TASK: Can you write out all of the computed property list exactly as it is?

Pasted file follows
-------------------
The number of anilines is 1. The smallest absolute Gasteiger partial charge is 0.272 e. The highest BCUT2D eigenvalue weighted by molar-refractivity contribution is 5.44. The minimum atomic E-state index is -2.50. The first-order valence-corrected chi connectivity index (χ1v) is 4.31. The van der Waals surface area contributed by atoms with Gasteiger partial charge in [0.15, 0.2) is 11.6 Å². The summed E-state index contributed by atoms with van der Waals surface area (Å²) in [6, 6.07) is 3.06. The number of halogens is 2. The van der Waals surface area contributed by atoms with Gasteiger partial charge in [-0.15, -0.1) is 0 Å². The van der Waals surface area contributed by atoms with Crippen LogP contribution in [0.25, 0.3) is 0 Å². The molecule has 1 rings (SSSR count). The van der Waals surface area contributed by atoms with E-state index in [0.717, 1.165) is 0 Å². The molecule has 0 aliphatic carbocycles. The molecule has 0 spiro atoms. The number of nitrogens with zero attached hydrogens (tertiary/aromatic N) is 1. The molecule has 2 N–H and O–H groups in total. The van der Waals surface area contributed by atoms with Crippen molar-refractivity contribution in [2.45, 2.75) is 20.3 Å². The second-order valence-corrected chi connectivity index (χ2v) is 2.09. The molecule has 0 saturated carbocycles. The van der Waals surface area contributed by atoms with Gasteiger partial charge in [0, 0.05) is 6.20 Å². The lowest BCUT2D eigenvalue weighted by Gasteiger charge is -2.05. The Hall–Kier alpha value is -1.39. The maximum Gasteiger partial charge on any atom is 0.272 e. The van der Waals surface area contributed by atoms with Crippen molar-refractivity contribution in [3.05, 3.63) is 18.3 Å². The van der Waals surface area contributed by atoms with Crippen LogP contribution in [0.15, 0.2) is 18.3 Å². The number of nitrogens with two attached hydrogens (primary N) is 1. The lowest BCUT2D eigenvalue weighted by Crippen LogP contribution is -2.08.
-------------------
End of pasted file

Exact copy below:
The number of anilines is 1. The smallest absolute Gasteiger partial charge is 0.272 e. The highest BCUT2D eigenvalue weighted by molar-refractivity contribution is 5.44. The minimum atomic E-state index is -2.50. The first-order valence-corrected chi connectivity index (χ1v) is 4.31. The van der Waals surface area contributed by atoms with Gasteiger partial charge in [0.15, 0.2) is 11.6 Å². The summed E-state index contributed by atoms with van der Waals surface area (Å²) in [6, 6.07) is 3.06. The number of halogens is 2. The van der Waals surface area contributed by atoms with Gasteiger partial charge in [-0.15, -0.1) is 0 Å². The van der Waals surface area contributed by atoms with Crippen LogP contribution in [0.25, 0.3) is 0 Å². The molecule has 1 rings (SSSR count). The van der Waals surface area contributed by atoms with E-state index in [0.717, 1.165) is 0 Å². The molecule has 0 aliphatic carbocycles. The molecule has 0 spiro atoms. The number of nitrogens with zero attached hydrogens (tertiary/aromatic N) is 1. The molecule has 2 N–H and O–H groups in total. The van der Waals surface area contributed by atoms with Crippen molar-refractivity contribution in [2.45, 2.75) is 20.3 Å². The second-order valence-corrected chi connectivity index (χ2v) is 2.09. The molecule has 0 saturated carbocycles. The van der Waals surface area contributed by atoms with Gasteiger partial charge in [0, 0.05) is 6.20 Å². The lowest BCUT2D eigenvalue weighted by Gasteiger charge is -2.05. The Hall–Kier alpha value is -1.39. The maximum Gasteiger partial charge on any atom is 0.272 e. The van der Waals surface area contributed by atoms with Crippen molar-refractivity contribution in [3.05, 3.63) is 18.3 Å². The van der Waals surface area contributed by atoms with Crippen LogP contribution in [0.15, 0.2) is 18.3 Å². The number of nitrogens with two attached hydrogens (primary N) is 1. The lowest BCUT2D eigenvalue weighted by Crippen LogP contribution is -2.08.